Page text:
Learning science isn’t just about doing experiments or memorizing periodic tables.  Timelines are a great way to help students understand the history of scientific thought and the people who’ve contributed to this over time.

Some lesson plans for science classes that you might find helpful:

The Five Biggest Ideas in Science
The Art of Teaching Science
Evolutionary history
Dinosaur discoveries

For younger students, check out this lesson plan for learning lifecycles.

There are also some great science timelines on xtimeline:  Medical Discoveries timeline, Astronomy timeline, and others in the Scientists group.

There’s a lot going on these days in the world. Price of oil is going down. Many references are made to the Great Depression given the general instability of the stock market and the gloomy outlook for our economy. There’s a lot of speculation in the media that President-elect Barack Obama may nominate Senator Hillary Rodham Clinton as the Secretary of State. The high profile discussions also have to do with former president Bill Clinton and his relationships and work through his foundation.

The timelines may not tell you everything you want to know, but they’re a good start. I’ve found it helpful to get some of the historical and biographical context.


Exploring timelines and timeline groups

As the number of timelines on our site increases, there are more interesting timelines, but finding what you want has gotten harder. In general you can explore timelines using:

1. Search – enter a keyword for the timeline you’re interested in
2. Browse – featured timelines, most viewed, most recent, etc.
3. Categories – six main categories
4. Tags – keywords that are associated with the timeline

However, one thing we realized is that all of these methods above have their respective weaknesses — most importantly they lack a human touch. What was missing was a way for users to categorize timelines and organize the data in different ways.

We have added two other ways for social discovery:
1) Groups – arrange timelines based on the group’s interests or common themes
2) Fans of – social bookmark timeline creators you like

1) Groups function – Unlike wikipedia, there are multiple copies of the same topic on xtimeline. Sometimes these are created intentionally for an assignment, in which case creating a Group for all of them allows teachers and students to easily see each other’s timelines. The class can also use the Group for a discussion about each student’s individual findings or about the topic they’re researching.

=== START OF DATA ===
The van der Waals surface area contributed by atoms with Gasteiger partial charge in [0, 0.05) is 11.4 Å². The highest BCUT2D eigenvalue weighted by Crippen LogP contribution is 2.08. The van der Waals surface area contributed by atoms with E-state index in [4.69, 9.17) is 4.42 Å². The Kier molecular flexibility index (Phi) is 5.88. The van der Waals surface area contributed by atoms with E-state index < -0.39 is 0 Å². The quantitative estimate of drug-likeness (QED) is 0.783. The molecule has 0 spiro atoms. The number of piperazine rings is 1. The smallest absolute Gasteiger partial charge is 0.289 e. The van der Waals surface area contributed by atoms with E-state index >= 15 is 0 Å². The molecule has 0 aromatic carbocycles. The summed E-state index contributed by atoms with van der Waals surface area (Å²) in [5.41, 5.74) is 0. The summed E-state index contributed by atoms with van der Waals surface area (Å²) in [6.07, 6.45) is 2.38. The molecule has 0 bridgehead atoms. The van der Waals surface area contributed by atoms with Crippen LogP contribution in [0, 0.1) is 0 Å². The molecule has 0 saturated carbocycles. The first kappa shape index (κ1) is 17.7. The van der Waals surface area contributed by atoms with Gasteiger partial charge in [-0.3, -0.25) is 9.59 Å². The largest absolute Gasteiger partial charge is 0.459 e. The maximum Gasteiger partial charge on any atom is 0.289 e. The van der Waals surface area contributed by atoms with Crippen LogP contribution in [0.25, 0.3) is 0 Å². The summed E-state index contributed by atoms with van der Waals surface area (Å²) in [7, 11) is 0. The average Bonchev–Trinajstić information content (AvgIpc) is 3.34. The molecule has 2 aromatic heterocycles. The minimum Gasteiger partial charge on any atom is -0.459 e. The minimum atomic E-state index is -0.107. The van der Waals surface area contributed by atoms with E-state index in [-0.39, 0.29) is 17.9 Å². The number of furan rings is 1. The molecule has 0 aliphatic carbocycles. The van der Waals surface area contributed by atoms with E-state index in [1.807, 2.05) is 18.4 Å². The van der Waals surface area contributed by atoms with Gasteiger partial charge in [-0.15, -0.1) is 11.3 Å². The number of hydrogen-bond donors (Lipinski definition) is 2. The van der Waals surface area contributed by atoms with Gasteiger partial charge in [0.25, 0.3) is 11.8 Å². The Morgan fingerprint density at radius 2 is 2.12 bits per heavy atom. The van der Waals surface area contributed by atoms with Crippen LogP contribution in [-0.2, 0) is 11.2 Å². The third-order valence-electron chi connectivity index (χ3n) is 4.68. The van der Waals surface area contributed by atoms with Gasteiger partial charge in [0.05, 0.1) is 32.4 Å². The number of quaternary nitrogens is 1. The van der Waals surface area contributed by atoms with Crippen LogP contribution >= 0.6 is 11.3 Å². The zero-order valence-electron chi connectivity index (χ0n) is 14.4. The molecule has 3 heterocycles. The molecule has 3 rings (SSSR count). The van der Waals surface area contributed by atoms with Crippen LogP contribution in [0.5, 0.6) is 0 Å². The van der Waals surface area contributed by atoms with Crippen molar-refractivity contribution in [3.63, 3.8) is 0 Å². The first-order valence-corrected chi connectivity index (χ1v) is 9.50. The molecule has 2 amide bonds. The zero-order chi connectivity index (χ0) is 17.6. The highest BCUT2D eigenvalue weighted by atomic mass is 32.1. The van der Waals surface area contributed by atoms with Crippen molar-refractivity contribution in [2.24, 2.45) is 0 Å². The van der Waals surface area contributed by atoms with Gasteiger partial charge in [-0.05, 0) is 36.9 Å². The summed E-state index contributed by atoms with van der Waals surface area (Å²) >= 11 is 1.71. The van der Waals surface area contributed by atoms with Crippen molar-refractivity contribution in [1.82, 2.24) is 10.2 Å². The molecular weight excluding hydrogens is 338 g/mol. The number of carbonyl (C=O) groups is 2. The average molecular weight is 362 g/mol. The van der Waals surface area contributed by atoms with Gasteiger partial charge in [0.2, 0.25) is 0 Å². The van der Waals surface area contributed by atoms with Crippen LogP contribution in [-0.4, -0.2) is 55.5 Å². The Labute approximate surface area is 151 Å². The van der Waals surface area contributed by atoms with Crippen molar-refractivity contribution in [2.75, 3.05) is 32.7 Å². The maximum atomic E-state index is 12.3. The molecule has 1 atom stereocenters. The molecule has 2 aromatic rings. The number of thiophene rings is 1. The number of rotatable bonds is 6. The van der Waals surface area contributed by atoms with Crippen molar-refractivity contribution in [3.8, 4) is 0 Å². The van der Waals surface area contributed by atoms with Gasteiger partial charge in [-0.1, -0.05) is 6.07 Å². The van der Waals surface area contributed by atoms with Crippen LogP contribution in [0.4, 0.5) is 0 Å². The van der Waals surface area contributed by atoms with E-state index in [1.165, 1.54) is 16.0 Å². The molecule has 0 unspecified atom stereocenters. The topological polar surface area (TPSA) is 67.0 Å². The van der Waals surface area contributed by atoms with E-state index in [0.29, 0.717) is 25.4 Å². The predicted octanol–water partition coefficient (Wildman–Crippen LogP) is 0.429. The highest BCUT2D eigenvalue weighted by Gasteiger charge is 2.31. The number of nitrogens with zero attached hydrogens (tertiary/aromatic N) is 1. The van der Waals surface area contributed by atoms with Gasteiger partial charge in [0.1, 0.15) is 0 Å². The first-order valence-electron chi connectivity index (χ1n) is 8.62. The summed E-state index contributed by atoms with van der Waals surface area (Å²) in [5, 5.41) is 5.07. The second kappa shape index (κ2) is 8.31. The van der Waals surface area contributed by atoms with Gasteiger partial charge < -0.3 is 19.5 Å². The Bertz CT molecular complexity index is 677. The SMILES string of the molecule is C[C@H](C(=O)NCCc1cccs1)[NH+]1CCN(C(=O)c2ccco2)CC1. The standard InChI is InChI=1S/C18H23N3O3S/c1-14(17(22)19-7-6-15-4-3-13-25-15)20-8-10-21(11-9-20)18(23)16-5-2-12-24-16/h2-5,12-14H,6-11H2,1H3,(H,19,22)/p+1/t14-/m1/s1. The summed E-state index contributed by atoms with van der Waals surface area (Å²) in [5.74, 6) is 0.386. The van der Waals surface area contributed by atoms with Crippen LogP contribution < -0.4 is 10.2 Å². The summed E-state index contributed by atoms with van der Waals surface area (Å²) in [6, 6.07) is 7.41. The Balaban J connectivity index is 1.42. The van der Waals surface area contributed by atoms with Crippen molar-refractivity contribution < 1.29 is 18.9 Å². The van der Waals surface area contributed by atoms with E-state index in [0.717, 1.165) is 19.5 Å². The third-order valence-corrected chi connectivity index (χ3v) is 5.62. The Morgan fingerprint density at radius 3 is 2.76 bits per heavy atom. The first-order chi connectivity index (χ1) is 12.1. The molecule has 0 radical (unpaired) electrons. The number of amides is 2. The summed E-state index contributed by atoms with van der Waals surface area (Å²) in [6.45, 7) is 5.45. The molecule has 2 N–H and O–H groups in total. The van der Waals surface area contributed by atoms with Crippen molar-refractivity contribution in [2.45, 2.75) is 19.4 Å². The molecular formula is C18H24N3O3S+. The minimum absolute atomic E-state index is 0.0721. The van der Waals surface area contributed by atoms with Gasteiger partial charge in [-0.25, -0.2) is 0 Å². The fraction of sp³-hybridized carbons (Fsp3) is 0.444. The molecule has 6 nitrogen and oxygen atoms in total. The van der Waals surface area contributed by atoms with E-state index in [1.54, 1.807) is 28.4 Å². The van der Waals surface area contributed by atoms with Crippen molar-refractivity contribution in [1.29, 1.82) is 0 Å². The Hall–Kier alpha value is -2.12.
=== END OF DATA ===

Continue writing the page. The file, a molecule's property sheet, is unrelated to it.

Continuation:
In other cases, Groups allows moderators and members to share timelines they like the most and that might interest other members based on their similar interests or themes.

We hope that the changes in Groups helps you find and participate in interesting timelines and discussions. Here are few of our favorites: authors, celebrities, China, web 2.0.

2) Fans – We changed what we originally called “Friends” into “Fans of”. This change allows you to follow the work of timeline creators or commenters that you find interesting. All of this information is collected on the Profile page which allows your fans to get to know you better. They can see the timelines you created and ones you liked, the timeline creators you’re a fan of, and the groups you belong to. (Note: Anyone in your “Friends” list has been turned into mutual fans of – you’re a fan of the friend and vice versa.).

We’d love to hear your thoughts on the changes, or any ideas for additional improvements.

The xtimeline team

It’s been our goal to make it easy to collaboratively create a timeline because we know creating an interesting timeline takes a lot of work.

Our attempts to make our timelines collaborative have evolved:

* At our launch last year in July, users could allow their “friends” to edit their timelines. However, we found that being friends on xtimeline didn’t necessarily equate with wanting to grant someone editing privileges. In fact, it almost became a disincentive to add on people you didn’t know well as friends.

* We then launched the “groups” function as a way of solving that problem. Instead of giving all of your friends access, you could create a smaller group to edit timelines. However, this was problematic too. Just imagine if you had made a group on US politics and you had timelines for both George W Bush and Hillary Clinton. Would you want the same group having editing rights to both timelines? Imagine even if you had a group for Democrats, could you imagine the same group editing both Clinton and Obama? If one Group manages multiple timelines, it’s not clear that you would want all of the group members to have access to all of the timelines. Groups also have other tricky internal management issues.